Subdivision (a)(13) requires the accreditation agency to submit the required initial review fee. This subdivision is necessary for the department to recover its costs of approving the accreditation agency. Without these fees the department would not be able to administer the implementation of the RBSTPA.

Subsection (b) of the proposed rule states the seven criteria that must be met by an accreditation agency to obtain approval from the department. This subsection is necessary to inform potential accreditation agencies of the standards set by the department and to allow the department to deny the application of accreditation agencies who do not comply with those standards.

Subdivision (b)(1) of the proposed rule requires accreditation agency owners and officers, director, employees, and agents to have no affiliation with any ABC licensee. This subdivision is necessary because ABC licensees can become approved training providers, and there should be no incentive for an accreditation agency to accredit an affiliated ABC licensee as a training provider without following the statutory and regulatory standards.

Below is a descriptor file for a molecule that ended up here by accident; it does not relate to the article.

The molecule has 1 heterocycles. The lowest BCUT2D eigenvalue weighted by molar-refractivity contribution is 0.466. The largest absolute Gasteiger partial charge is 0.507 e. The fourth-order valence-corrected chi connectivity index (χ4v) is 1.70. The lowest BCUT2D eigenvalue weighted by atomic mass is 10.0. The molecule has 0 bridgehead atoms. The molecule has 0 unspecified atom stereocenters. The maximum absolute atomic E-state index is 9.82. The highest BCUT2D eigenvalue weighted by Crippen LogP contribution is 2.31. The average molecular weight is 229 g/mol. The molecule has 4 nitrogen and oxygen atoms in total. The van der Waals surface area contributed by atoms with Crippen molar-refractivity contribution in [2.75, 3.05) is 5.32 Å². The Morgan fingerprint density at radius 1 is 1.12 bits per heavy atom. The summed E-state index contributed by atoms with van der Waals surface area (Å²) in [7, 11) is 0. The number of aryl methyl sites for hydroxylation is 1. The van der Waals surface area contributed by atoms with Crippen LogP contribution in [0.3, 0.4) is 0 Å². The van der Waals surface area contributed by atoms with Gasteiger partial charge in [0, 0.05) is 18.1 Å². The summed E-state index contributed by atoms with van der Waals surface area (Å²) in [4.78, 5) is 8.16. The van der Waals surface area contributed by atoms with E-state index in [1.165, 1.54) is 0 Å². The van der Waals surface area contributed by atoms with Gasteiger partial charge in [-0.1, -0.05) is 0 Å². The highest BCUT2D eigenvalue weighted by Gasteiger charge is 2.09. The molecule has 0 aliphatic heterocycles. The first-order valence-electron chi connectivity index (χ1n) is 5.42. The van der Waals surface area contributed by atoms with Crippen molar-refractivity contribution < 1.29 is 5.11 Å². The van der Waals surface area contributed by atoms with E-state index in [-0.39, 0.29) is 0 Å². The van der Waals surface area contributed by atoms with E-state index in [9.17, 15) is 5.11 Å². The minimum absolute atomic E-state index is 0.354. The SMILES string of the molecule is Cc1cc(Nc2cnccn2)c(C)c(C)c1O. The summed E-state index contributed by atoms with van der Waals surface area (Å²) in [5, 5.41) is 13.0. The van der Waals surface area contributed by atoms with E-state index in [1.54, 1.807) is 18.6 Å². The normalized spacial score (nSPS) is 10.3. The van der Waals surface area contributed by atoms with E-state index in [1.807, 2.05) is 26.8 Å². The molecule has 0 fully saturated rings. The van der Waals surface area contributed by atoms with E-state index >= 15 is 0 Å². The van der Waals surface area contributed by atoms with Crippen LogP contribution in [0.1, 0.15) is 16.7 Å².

Subdivision (b)(2) of the proposed rule requires accreditation agency owners or officers to have no affiliation with any training provider. This subdivision is necessary because there should be no incentive for an accreditation agency to accredit an affiliated training provider without following the statutory and regulatory standards.

Subdivision (b)(3) of the proposed rule requires an accreditation agency, its owners, and officers to not be approved as training providers. This rule is necessary because the accreditation agency should not be both a gatekeeper to the training provider market and a participant in that market at the same time. The department also plans to cease offering approved RBS training courses under the RBSTPA because the department will act as an accreditation body.

Subdivision (b)(4) of the proposed rule requires an accreditation agency to provide technical support to training providers it accredits for any technology or systems it will require training providers to use to submit materials. This rule is necessary because accreditation agencies are required to create their own policies and procedures implementing standards set forth in this regulatory package for approving training providers. Accreditation agencies must be able to give technical support to training providers, so they can be approved within the accreditation agency’s system and the department must be able to deny approval to an accreditation agency who is requiring technology of training providers but is not able to support that technology’s use by training providers